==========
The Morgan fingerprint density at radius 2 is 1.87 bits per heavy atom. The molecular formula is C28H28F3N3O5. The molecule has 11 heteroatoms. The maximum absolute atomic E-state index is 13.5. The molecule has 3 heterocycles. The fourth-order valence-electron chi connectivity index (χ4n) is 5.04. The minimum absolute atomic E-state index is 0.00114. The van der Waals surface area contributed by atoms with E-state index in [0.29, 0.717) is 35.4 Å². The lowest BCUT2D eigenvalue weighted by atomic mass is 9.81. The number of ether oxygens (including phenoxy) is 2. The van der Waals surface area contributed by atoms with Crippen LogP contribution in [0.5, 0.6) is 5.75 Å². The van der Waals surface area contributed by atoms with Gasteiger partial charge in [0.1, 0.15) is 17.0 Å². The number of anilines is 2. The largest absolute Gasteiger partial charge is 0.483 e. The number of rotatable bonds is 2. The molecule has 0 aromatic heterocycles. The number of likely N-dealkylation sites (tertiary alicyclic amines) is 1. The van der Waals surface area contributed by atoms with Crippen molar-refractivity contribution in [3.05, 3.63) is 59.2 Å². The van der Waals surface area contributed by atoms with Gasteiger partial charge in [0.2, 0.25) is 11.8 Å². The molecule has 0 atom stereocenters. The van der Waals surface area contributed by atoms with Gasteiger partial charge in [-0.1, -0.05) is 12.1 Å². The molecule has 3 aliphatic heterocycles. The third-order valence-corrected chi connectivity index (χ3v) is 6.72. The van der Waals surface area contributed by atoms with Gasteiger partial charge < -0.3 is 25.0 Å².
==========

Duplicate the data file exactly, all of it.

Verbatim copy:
The Morgan fingerprint density at radius 2 is 1.87 bits per heavy atom. The molecular formula is C28H28F3N3O5. The molecule has 11 heteroatoms. The maximum absolute atomic E-state index is 13.5. The molecule has 3 heterocycles. The fourth-order valence-electron chi connectivity index (χ4n) is 5.04. The minimum absolute atomic E-state index is 0.00114. The van der Waals surface area contributed by atoms with E-state index in [0.29, 0.717) is 35.4 Å². The lowest BCUT2D eigenvalue weighted by atomic mass is 9.81. The number of ether oxygens (including phenoxy) is 2. The van der Waals surface area contributed by atoms with Crippen LogP contribution in [0.5, 0.6) is 5.75 Å². The van der Waals surface area contributed by atoms with Gasteiger partial charge in [0.1, 0.15) is 17.0 Å². The number of anilines is 2. The largest absolute Gasteiger partial charge is 0.483 e. The number of rotatable bonds is 2. The molecule has 0 aromatic heterocycles. The number of likely N-dealkylation sites (tertiary alicyclic amines) is 1. The van der Waals surface area contributed by atoms with Crippen molar-refractivity contribution in [3.05, 3.63) is 59.2 Å². The van der Waals surface area contributed by atoms with Gasteiger partial charge in [0.2, 0.25) is 11.8 Å². The molecule has 0 atom stereocenters. The van der Waals surface area contributed by atoms with Gasteiger partial charge in [-0.1, -0.05) is 12.1 Å². The molecule has 3 aliphatic heterocycles. The third-order valence-corrected chi connectivity index (χ3v) is 6.72. The van der Waals surface area contributed by atoms with Gasteiger partial charge < -0.3 is 25.0 Å².